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Process for the preparation of functionalized polymers

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US4927892A
US4927892A US07255232 US25523288A US4927892A US 4927892 A US4927892 A US 4927892A US 07255232 US07255232 US 07255232 US 25523288 A US25523288 A US 25523288A US 4927892 A US4927892 A US 4927892A
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Eit Drent
Antonius A. Broekhuis
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Shell Oil Co
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Shell Oil Co
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    • CCHEMISTRY; METALLURGY
    • C08ORGANIC MACROMOLECULAR COMPOUNDS; THEIR PREPARATION OR CHEMICAL WORKING-UP; COMPOSITIONS BASED THEREON
    • C08CTREATMENT OR CHEMICAL MODIFICATION OF RUBBERS
    • C08C19/00Chemical modification of rubber
    • CCHEMISTRY; METALLURGY
    • C08ORGANIC MACROMOLECULAR COMPOUNDS; THEIR PREPARATION OR CHEMICAL WORKING-UP; COMPOSITIONS BASED THEREON
    • C08CTREATMENT OR CHEMICAL MODIFICATION OF RUBBERS
    • C08C19/00Chemical modification of rubber
    • C08C19/10Isomerisation; Cyclisation

Abstract

The present invention relates to a process for the preparation of a functionalized polymer comprising reacting a polymer or copolymer of a conjugated diene, at least part of the (co)polymer being formed by 1,2-polymerization, with (a) CO and (b) water and/or an alcohol, in the presence of (i) a Pd compound, (ii) a ligand and (iii) an acid, except hydrohalogenic acids.

Description

BACKGROUND OF THE INVENTION

The invention relates to a process for the preparation of functionalized polymers, and to the resulting functionalized polymers.

The production of hydroxyl and carbonyl compounds by reacting olefins with carbon monoxide and hydrogen is known. The products contain, as a rule, one more carbon atom than the reacting olefin. The reaction requires a hydrocarbon-soluble catalyst, usually one containing cobalt, iron, nickel or rhodium atoms, i.e., metals selected from Group 8 of the Periodic Table of the Elements, in complex bond with at least one ligand consisting of a carbon monoxide molecule and often a second ligand containing an organic compound of an atom, such as phosphorus or arsenic, selected from Group 5a of the Periodic Table.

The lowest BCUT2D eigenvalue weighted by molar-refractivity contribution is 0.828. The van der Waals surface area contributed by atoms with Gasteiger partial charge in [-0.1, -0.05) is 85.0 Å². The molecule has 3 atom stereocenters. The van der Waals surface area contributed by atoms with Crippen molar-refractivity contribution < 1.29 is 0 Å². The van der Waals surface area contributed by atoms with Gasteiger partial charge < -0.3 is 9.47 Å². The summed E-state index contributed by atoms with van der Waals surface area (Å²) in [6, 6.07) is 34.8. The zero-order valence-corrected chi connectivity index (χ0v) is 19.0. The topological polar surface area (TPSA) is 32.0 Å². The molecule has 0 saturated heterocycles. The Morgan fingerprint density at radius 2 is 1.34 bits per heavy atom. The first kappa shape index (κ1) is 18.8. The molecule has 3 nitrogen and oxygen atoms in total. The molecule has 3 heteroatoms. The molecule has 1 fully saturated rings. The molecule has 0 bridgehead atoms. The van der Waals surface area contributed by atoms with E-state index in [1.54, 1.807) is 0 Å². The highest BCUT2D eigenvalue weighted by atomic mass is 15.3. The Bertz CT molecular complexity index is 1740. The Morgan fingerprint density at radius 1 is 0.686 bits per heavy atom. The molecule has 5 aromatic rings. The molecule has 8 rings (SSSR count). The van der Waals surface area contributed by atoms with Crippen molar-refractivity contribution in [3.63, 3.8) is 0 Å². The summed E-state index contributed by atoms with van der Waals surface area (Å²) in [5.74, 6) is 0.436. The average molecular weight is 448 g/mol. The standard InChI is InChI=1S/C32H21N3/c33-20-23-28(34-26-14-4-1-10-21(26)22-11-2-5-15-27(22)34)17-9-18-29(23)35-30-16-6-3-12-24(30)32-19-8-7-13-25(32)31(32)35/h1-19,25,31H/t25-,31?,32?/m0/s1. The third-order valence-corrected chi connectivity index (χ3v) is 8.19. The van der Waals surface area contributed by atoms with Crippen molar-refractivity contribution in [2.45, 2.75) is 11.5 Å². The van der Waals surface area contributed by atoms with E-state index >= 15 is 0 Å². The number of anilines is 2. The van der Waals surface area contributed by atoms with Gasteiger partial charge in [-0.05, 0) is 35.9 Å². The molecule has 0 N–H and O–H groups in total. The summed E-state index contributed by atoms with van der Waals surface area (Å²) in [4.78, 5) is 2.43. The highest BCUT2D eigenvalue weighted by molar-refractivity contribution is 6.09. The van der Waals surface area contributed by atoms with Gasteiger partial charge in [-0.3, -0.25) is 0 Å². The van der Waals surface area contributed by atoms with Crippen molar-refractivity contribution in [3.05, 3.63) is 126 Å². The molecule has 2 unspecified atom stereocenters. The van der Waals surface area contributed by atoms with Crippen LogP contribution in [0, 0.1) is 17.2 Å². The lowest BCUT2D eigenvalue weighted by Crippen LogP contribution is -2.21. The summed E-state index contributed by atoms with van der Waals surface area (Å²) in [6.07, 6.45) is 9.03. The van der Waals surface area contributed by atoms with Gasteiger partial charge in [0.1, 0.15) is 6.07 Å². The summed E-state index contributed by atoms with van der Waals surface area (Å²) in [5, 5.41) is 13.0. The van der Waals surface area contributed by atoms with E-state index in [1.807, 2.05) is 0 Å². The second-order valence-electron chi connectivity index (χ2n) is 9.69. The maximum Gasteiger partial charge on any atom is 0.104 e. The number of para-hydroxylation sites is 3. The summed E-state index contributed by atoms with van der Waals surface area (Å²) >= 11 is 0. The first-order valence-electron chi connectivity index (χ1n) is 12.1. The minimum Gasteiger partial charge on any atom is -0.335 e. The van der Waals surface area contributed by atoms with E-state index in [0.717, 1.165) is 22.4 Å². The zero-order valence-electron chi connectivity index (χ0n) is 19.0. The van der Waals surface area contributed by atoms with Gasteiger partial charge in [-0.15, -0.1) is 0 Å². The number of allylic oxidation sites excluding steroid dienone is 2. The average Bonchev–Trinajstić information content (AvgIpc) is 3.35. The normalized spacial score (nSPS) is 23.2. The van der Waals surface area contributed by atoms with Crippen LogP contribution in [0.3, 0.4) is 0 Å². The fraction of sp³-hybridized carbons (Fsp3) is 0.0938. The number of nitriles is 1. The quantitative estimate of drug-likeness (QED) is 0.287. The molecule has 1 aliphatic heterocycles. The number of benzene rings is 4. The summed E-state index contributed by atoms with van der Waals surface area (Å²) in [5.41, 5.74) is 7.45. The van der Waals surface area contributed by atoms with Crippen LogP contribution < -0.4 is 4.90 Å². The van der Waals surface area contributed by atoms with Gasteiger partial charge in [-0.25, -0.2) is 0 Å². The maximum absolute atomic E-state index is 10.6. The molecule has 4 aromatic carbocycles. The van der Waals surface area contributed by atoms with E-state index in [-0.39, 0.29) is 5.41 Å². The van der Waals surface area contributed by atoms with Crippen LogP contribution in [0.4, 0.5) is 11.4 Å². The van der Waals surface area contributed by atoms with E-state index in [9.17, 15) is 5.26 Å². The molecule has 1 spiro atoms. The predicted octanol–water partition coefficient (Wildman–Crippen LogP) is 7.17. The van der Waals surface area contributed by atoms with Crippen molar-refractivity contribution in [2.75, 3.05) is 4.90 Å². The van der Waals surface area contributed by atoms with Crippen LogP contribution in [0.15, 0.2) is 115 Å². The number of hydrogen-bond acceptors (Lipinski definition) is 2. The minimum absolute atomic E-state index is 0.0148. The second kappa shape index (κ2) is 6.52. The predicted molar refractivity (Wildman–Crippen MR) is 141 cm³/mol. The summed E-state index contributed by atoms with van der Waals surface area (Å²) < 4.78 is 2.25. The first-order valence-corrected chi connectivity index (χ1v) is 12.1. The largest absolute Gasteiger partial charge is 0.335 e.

British patent specification No. 1,378,185 concerns a process for preparing a hydroxylated block copolymer by reacting, with carbon monoxide and hydrogen, an unsaturated block copolymer having at least one polymer block of an aromatic mono-alpha-alkenyl hydrocarbon and at least one polymer block of a conjugated diene hydrocarbon wherein the polymer block of the conjugated diene has a 1,2 or 3,4 microstructure content of between 0% and 30% and a 1,4 microstructure content of between 100% and 70%, the reaction with carbon monoxide and hydrogen being continued until substantially all of the unsatureation of the conjugated diene block(s) is removed, 10-100% thereof being replaced by hydroxymethyl groups and 90-0% thereof being replaced by hydrogen atoms. This known process may be carried out as a one-step process, but then relatively high hydrogen pressures are required.

Conversion of conjugated diene monomers into a polydiene block occurs in several ways using the lithium based catalysts, preferably lithium alkyls, employed according to the prior art. Polymerization of butadiene leads to a mixture of several types of polymer microstructures, known as cis-1,4, trans-1,4 and 1,2 microstructures. In the cis-1,4 and trans-1,4 structures, carbon arrangement is all in a line and no small side chains are formed; thus, the double bonds produced are internal in the backbone chain. In the 1,2 microstructure, a two-carbon vinyl group is present as a short side chain directly attached to the two remaining carbon atoms of the original diene monomer unit. All three types of microstructure may be present in a polydiene block, but conditions are known in the art to maximize or minimize any of the three types if so desired.

A fourth type of microstructure known as 3,4 structure is also formed when substituted conjugated diolefins are polymerized. This is the case when isoprene is used. Statements herein about polymers having 1,2 structure also apply to polymers having 3,4 microstructure.